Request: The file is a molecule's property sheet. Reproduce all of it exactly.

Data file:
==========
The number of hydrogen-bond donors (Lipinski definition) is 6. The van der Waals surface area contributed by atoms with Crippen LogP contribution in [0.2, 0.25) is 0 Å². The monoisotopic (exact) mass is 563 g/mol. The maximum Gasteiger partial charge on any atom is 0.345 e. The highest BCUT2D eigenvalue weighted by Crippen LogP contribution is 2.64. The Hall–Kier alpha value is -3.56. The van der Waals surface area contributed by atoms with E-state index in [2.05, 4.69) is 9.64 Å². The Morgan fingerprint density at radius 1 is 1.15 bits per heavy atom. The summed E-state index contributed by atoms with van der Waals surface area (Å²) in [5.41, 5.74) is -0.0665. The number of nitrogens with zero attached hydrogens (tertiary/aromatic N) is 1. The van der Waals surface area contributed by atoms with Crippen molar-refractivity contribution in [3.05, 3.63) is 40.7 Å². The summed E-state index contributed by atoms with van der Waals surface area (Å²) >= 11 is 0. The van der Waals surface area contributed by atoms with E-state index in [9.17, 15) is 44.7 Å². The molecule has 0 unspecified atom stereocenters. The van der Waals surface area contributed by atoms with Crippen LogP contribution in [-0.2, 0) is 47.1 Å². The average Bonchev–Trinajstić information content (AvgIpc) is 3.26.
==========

The number of hydrogen-bond donors (Lipinski definition) is 6. The van der Waals surface area contributed by atoms with Crippen LogP contribution in [0.2, 0.25) is 0 Å². The monoisotopic (exact) mass is 563 g/mol. The maximum Gasteiger partial charge on any atom is 0.345 e. The highest BCUT2D eigenvalue weighted by Crippen LogP contribution is 2.64. The Hall–Kier alpha value is -3.56. The van der Waals surface area contributed by atoms with E-state index in [2.05, 4.69) is 9.64 Å². The Morgan fingerprint density at radius 1 is 1.15 bits per heavy atom. The summed E-state index contributed by atoms with van der Waals surface area (Å²) in [5.41, 5.74) is -0.0665. The number of nitrogens with zero attached hydrogens (tertiary/aromatic N) is 1. The van der Waals surface area contributed by atoms with Crippen molar-refractivity contribution in [3.05, 3.63) is 40.7 Å². The summed E-state index contributed by atoms with van der Waals surface area (Å²) >= 11 is 0. The van der Waals surface area contributed by atoms with E-state index in [9.17, 15) is 44.7 Å². The molecule has 0 unspecified atom stereocenters. The van der Waals surface area contributed by atoms with Crippen LogP contribution in [-0.2, 0) is 47.1 Å². The average Bonchev–Trinajstić information content (AvgIpc) is 3.26.